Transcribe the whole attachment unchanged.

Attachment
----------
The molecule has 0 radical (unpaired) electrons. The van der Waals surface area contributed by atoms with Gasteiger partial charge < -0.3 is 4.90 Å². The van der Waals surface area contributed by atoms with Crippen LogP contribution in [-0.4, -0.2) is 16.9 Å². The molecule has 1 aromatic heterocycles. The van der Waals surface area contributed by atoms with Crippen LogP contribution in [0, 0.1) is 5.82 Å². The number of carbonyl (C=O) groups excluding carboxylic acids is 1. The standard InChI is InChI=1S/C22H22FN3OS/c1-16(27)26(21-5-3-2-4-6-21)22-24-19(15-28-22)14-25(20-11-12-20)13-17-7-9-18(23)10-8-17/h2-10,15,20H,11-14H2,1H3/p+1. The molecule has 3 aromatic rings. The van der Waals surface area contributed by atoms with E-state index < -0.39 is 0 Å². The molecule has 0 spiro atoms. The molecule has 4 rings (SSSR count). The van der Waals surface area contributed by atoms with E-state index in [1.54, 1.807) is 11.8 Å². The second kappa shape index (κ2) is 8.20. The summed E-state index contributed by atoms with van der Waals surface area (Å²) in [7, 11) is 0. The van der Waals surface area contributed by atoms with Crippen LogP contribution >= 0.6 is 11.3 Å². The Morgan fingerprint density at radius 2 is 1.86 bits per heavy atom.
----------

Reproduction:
The molecule has 0 radical (unpaired) electrons. The van der Waals surface area contributed by atoms with Gasteiger partial charge < -0.3 is 4.90 Å². The van der Waals surface area contributed by atoms with Crippen LogP contribution in [-0.4, -0.2) is 16.9 Å². The molecule has 1 aromatic heterocycles. The van der Waals surface area contributed by atoms with Crippen LogP contribution in [0, 0.1) is 5.82 Å². The number of carbonyl (C=O) groups excluding carboxylic acids is 1. The standard InChI is InChI=1S/C22H22FN3OS/c1-16(27)26(21-5-3-2-4-6-21)22-24-19(15-28-22)14-25(20-11-12-20)13-17-7-9-18(23)10-8-17/h2-10,15,20H,11-14H2,1H3/p+1. The molecule has 3 aromatic rings. The van der Waals surface area contributed by atoms with E-state index < -0.39 is 0 Å². The molecule has 0 spiro atoms. The molecule has 4 rings (SSSR count). The van der Waals surface area contributed by atoms with E-state index in [1.54, 1.807) is 11.8 Å². The second kappa shape index (κ2) is 8.20. The summed E-state index contributed by atoms with van der Waals surface area (Å²) in [7, 11) is 0. The van der Waals surface area contributed by atoms with Crippen LogP contribution >= 0.6 is 11.3 Å². The Morgan fingerprint density at radius 2 is 1.86 bits per heavy atom.